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Russia: G7 Meeting To Plan Response To Crisis

  • Ben Partridge

London, 14 September 1998 (RFE/RL) -- Officials of the Group of Seven (G7) major industrial economies meet in London today to discuss how to respond to the economic crisis in Russia.

The ruble devaluation and fears over the repayment of Russia's debts have contributed to uncertainty on global markets, deepening fears the world may be on the brink of an economic slowdown.

Britain is hosting the London talks as current president of the G7 countries -- which groups Canada, France, Germany, Italy, Japan, and the United States. The talks will be held under the shadow of new economic gloom in Japan and Latin America.

Britain's finance ministry had no details of the agenda, but the senior officials of the G7 finance and foreign ministries will spend the better part of a day in discussions. Also taking part will be officials of the World Bank, EBRD and European Commission.

They are expected to focus on all aspects of the Russian breakdown, including the danger of high inflation, pressures on the Central Bank to print money, and problems in tax collection.

The London talks will be chaired by a British finance ministry official, Nigel Wicks, head of a team monitoring global markets. He will brief the world media later today (1630 CET).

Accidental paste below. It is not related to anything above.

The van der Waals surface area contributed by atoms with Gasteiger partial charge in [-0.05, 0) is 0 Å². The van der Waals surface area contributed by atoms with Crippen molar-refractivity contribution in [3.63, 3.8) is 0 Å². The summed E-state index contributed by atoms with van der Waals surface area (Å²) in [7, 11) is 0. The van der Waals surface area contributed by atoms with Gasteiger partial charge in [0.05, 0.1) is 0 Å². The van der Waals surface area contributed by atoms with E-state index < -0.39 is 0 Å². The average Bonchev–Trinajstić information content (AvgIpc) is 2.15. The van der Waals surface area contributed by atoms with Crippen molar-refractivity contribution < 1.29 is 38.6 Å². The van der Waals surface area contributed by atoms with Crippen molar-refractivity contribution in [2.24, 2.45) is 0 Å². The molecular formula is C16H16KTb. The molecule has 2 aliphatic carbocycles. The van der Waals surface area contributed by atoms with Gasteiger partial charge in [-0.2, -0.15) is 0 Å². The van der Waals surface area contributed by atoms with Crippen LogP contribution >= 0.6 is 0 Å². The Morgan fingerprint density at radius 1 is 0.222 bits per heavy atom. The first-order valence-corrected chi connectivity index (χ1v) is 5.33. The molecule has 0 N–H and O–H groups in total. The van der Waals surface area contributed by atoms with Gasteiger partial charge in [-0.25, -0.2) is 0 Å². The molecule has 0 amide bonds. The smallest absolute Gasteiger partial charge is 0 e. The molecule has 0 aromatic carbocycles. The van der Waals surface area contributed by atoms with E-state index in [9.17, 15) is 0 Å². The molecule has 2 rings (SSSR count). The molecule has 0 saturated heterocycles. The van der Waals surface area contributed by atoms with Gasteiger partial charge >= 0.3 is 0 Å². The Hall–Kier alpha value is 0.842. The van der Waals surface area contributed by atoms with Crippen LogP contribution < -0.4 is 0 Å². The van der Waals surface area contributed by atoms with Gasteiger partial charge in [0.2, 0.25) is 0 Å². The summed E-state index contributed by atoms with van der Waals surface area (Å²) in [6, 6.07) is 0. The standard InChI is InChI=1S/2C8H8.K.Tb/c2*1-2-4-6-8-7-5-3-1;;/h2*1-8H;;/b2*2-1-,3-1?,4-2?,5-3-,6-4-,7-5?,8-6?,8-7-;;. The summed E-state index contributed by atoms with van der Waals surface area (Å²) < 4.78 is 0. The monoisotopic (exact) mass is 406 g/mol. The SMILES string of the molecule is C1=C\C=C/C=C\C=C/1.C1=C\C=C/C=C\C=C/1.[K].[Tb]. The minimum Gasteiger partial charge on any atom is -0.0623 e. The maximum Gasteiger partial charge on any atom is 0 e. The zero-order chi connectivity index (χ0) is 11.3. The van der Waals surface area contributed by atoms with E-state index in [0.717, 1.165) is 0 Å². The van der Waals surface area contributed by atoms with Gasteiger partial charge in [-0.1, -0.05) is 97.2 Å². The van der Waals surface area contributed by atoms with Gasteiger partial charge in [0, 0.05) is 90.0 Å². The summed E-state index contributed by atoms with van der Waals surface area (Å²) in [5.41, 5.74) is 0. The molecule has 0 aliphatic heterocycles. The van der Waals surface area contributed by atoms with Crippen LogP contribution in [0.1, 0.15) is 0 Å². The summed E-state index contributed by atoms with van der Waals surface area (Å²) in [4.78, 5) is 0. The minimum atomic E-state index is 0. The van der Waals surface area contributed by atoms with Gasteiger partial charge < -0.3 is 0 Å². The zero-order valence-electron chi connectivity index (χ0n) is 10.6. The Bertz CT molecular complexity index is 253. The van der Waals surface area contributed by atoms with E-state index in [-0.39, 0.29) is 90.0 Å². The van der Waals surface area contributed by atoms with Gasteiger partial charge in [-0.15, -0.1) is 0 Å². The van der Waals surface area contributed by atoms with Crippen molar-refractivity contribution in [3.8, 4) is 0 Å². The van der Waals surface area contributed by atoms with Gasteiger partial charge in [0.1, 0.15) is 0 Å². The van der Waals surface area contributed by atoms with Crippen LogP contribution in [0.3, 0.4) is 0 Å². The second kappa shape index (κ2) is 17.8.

A day after the talks, Britain's finance minister, Gordon Brown, representing the G7 presidency, flies to Tokyo for the first of a series of talks with his G7 counterparts about the world economy.

The talks are in preparation for a meeting of G7 finance ministers and central bank governors in Washington on October 3, on the eve of the annual meetings of the World Bank and IMF.

Brown will meet first in Tokyo with Finance Minister Kiichi Miyazawa to discuss possible solutions to Japan's economic woes.

The Japanese government said last week that its economy is still shrinking after one of the most serious economic downturns in its postwar history, and that the worst is still to come

Official figures show that gross domestic product in Japan fell by 0.8 percent between April and June, its third consecutive quarterly decline. It represents an annualized fall in GDP of 3.3 percent.

This slump in the world's second largest economy, accounting for two-thirds of Asia GDP, has had a ripple effect across Asia, contributing to the slump in Indonesia, Malaysia, and South Korea.

The new round of G7 consultations coincides with new worries about the economic health of the Latin American countries.

Brazil, which is South America's largest economy, last week pleaded to the G7 for help in protecting its national currency, the real, from the danger of forced devaluation.

In a bid to defend the currency, Brazil has raised its main interest rates by an unusual 20 points to almost 50 percent. It has spent almost a quarter of its foreign exchange reserves since the beginning of this month to prop up the currency.

In this climate of uncertainty, world financial institutions, banks and investors will be looking to the G7 over the next month in the hope of a concerted approach to tackle the ills. That process begins in London today with discussion of the problems of Russia.